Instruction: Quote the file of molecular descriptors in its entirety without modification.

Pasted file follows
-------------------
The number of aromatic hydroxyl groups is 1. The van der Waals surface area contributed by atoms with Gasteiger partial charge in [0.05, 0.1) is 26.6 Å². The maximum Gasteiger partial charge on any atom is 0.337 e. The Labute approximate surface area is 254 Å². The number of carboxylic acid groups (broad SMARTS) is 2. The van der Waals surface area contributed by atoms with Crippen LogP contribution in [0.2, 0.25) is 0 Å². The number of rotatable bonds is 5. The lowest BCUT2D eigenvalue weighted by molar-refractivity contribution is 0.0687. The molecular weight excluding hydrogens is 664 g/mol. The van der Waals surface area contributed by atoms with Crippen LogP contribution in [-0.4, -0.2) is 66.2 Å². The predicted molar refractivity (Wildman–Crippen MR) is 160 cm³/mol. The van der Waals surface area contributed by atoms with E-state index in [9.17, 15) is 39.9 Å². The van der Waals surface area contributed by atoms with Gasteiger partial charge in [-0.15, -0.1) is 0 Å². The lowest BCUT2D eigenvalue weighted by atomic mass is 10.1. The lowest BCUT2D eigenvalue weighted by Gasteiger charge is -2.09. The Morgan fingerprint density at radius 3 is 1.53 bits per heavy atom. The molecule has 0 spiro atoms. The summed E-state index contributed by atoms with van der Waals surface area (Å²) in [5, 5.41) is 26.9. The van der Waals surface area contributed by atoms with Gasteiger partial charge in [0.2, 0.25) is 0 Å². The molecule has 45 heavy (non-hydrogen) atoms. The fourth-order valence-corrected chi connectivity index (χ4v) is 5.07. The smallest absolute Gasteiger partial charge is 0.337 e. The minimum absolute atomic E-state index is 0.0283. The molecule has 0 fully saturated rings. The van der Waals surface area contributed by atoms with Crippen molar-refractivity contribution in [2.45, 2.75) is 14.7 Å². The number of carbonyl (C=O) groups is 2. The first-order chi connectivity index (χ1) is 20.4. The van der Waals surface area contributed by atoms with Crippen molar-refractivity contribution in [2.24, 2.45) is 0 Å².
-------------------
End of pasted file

The number of aromatic hydroxyl groups is 1. The van der Waals surface area contributed by atoms with Gasteiger partial charge in [0.05, 0.1) is 26.6 Å². The maximum Gasteiger partial charge on any atom is 0.337 e. The Labute approximate surface area is 254 Å². The number of carboxylic acid groups (broad SMARTS) is 2. The van der Waals surface area contributed by atoms with Crippen LogP contribution in [0.2, 0.25) is 0 Å². The number of rotatable bonds is 5. The lowest BCUT2D eigenvalue weighted by molar-refractivity contribution is 0.0687. The molecular weight excluding hydrogens is 664 g/mol. The van der Waals surface area contributed by atoms with Crippen LogP contribution in [-0.4, -0.2) is 66.2 Å². The predicted molar refractivity (Wildman–Crippen MR) is 160 cm³/mol. The van der Waals surface area contributed by atoms with E-state index in [9.17, 15) is 39.9 Å². The van der Waals surface area contributed by atoms with Gasteiger partial charge in [-0.15, -0.1) is 0 Å². The lowest BCUT2D eigenvalue weighted by atomic mass is 10.1. The lowest BCUT2D eigenvalue weighted by Gasteiger charge is -2.09. The Morgan fingerprint density at radius 3 is 1.53 bits per heavy atom. The molecule has 0 spiro atoms. The summed E-state index contributed by atoms with van der Waals surface area (Å²) in [5, 5.41) is 26.9. The van der Waals surface area contributed by atoms with Gasteiger partial charge in [0.2, 0.25) is 0 Å². The molecule has 45 heavy (non-hydrogen) atoms. The fourth-order valence-corrected chi connectivity index (χ4v) is 5.07. The smallest absolute Gasteiger partial charge is 0.337 e. The minimum absolute atomic E-state index is 0.0283. The molecule has 0 fully saturated rings. The van der Waals surface area contributed by atoms with Crippen molar-refractivity contribution in [2.45, 2.75) is 14.7 Å². The number of carbonyl (C=O) groups is 2. The first-order chi connectivity index (χ1) is 20.4. The van der Waals surface area contributed by atoms with Crippen molar-refractivity contribution in [2.24, 2.45) is 0 Å².